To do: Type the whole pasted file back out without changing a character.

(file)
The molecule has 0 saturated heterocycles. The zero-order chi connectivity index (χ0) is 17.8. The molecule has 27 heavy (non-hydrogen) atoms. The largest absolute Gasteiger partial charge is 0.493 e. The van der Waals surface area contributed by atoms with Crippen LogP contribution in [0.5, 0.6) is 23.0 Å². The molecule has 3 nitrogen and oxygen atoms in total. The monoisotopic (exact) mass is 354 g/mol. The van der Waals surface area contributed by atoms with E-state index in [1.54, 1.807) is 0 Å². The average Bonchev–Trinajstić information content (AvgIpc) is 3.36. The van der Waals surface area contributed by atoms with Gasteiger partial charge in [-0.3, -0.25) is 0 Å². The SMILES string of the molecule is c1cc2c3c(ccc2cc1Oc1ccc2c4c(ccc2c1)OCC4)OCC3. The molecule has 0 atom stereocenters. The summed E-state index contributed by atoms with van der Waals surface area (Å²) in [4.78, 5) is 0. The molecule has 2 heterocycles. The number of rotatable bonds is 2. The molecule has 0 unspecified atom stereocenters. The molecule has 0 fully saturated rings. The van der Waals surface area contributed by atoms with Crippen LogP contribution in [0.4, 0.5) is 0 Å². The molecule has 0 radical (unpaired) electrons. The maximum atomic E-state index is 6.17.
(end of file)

The molecule has 0 saturated heterocycles. The zero-order chi connectivity index (χ0) is 17.8. The molecule has 27 heavy (non-hydrogen) atoms. The largest absolute Gasteiger partial charge is 0.493 e. The van der Waals surface area contributed by atoms with Crippen LogP contribution in [0.5, 0.6) is 23.0 Å². The molecule has 3 nitrogen and oxygen atoms in total. The monoisotopic (exact) mass is 354 g/mol. The van der Waals surface area contributed by atoms with E-state index in [1.54, 1.807) is 0 Å². The average Bonchev–Trinajstić information content (AvgIpc) is 3.36. The van der Waals surface area contributed by atoms with Gasteiger partial charge in [-0.3, -0.25) is 0 Å². The SMILES string of the molecule is c1cc2c3c(ccc2cc1Oc1ccc2c4c(ccc2c1)OCC4)OCC3. The molecule has 0 atom stereocenters. The summed E-state index contributed by atoms with van der Waals surface area (Å²) in [4.78, 5) is 0. The molecule has 2 heterocycles. The number of rotatable bonds is 2. The molecule has 0 unspecified atom stereocenters. The molecule has 0 fully saturated rings. The van der Waals surface area contributed by atoms with Crippen LogP contribution in [0.4, 0.5) is 0 Å². The molecule has 0 radical (unpaired) electrons. The maximum atomic E-state index is 6.17.